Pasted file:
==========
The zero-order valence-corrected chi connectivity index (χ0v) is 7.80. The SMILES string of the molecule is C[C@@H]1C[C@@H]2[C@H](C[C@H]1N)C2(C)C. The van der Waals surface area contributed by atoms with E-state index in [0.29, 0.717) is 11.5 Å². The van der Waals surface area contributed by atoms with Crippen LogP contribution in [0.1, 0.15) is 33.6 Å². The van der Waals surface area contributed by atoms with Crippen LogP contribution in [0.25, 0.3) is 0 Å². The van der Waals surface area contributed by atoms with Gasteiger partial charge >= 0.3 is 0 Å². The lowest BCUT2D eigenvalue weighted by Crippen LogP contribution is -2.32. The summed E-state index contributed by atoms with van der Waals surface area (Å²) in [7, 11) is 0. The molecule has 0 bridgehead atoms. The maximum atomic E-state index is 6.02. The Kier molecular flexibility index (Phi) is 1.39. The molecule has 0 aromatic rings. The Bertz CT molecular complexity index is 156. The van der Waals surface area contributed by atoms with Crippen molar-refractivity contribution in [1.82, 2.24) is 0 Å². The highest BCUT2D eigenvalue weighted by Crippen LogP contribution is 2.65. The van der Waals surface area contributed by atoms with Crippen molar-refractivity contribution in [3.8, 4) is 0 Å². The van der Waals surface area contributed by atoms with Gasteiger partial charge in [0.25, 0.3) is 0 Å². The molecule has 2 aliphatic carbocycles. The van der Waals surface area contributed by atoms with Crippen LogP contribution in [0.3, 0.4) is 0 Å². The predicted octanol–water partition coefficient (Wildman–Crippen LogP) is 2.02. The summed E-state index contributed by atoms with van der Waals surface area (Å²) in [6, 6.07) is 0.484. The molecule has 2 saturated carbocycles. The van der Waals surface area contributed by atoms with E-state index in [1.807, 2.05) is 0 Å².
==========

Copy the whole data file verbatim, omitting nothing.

The zero-order valence-corrected chi connectivity index (χ0v) is 7.80. The SMILES string of the molecule is C[C@@H]1C[C@@H]2[C@H](C[C@H]1N)C2(C)C. The van der Waals surface area contributed by atoms with E-state index in [0.29, 0.717) is 11.5 Å². The van der Waals surface area contributed by atoms with Crippen LogP contribution in [0.1, 0.15) is 33.6 Å². The van der Waals surface area contributed by atoms with Crippen LogP contribution in [0.25, 0.3) is 0 Å². The van der Waals surface area contributed by atoms with Gasteiger partial charge >= 0.3 is 0 Å². The lowest BCUT2D eigenvalue weighted by Crippen LogP contribution is -2.32. The summed E-state index contributed by atoms with van der Waals surface area (Å²) in [7, 11) is 0. The molecule has 0 bridgehead atoms. The maximum atomic E-state index is 6.02. The Kier molecular flexibility index (Phi) is 1.39. The molecule has 0 aromatic rings. The Bertz CT molecular complexity index is 156. The van der Waals surface area contributed by atoms with Crippen molar-refractivity contribution in [1.82, 2.24) is 0 Å². The highest BCUT2D eigenvalue weighted by Crippen LogP contribution is 2.65. The van der Waals surface area contributed by atoms with Crippen molar-refractivity contribution in [3.8, 4) is 0 Å². The van der Waals surface area contributed by atoms with Gasteiger partial charge in [0.25, 0.3) is 0 Å². The molecule has 2 aliphatic carbocycles. The van der Waals surface area contributed by atoms with Crippen LogP contribution in [0.3, 0.4) is 0 Å². The predicted octanol–water partition coefficient (Wildman–Crippen LogP) is 2.02. The summed E-state index contributed by atoms with van der Waals surface area (Å²) in [6, 6.07) is 0.484. The molecule has 2 saturated carbocycles. The van der Waals surface area contributed by atoms with E-state index in [1.807, 2.05) is 0 Å².